Timothy Freke and Peter Gandy, in their book The Jesus Mysteries, explain how the myth and legend of Jesus could easily have arisen without a historical founder. The Jesus story was pressed from the same template as other mythical savior-gods who were killed and resurrected, such as Osiris, Dionysus, Mithra, and Attis.
Early Christians agreed that Christianity offered "nothing different" from paganism. Arguing with pagans around 150 C.E., Justin Martyr said: "When we say that the Word [Jesus], who is the first born of God, was produced without sexual union, and that he, Jesus Christ, our teacher, was crucified and died, and rose again, and ascended into heaven; we propound nothing different from what you believe regarding those whom you esteem sons of Jupiter (Zeus)." Fourth-century Christian scholar Fermicus, in attempting to establish the uniqueness of Christianity, met at every turn by pagan precedents to the story of Jesus, in exasperation concluded: "The Devil has his Christs!"
The Gospels are not history; they are religious propaganda, contradictory, exaggerated, and mythical. The earliest Christian writings, the letters of Paul, are silent about the man Jesus: Paul, who never met Jesus, fails to mention a single deed or saying of Jesus (except for the ritualistic Last Supper formula), and sometimes contradicts what Jesus supposedly said. To Paul, Jesus was a heavenly disembodied Christ figure, not a man of flesh and blood.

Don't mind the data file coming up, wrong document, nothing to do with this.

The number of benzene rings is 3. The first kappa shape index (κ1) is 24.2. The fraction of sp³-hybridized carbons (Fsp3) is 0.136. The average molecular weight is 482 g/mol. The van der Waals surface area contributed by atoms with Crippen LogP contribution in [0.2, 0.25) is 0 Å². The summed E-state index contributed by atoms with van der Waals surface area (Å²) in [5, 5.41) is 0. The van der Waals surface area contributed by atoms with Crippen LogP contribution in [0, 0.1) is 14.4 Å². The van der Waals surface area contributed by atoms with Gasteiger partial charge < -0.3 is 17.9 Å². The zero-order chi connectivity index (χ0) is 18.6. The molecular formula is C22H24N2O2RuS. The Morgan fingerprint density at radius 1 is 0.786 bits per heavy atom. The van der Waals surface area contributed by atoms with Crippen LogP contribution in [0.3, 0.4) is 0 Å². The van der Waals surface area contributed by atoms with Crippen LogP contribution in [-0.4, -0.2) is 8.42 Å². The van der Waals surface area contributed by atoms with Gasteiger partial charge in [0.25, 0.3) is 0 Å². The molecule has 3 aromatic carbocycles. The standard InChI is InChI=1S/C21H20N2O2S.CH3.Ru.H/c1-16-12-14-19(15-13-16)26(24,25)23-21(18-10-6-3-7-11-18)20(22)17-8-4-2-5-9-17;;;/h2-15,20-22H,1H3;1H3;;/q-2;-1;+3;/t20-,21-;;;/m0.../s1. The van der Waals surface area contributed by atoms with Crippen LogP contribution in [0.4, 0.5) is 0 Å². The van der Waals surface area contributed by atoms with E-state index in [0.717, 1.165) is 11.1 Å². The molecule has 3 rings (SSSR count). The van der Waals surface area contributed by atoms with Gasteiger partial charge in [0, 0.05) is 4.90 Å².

There is serious doubt that Jesus ever existed. It is impossible to prove he was a historical figure. It is much more plausible to consider the Jesus character to be the result of myth-making, a human process that is indeed historically documented.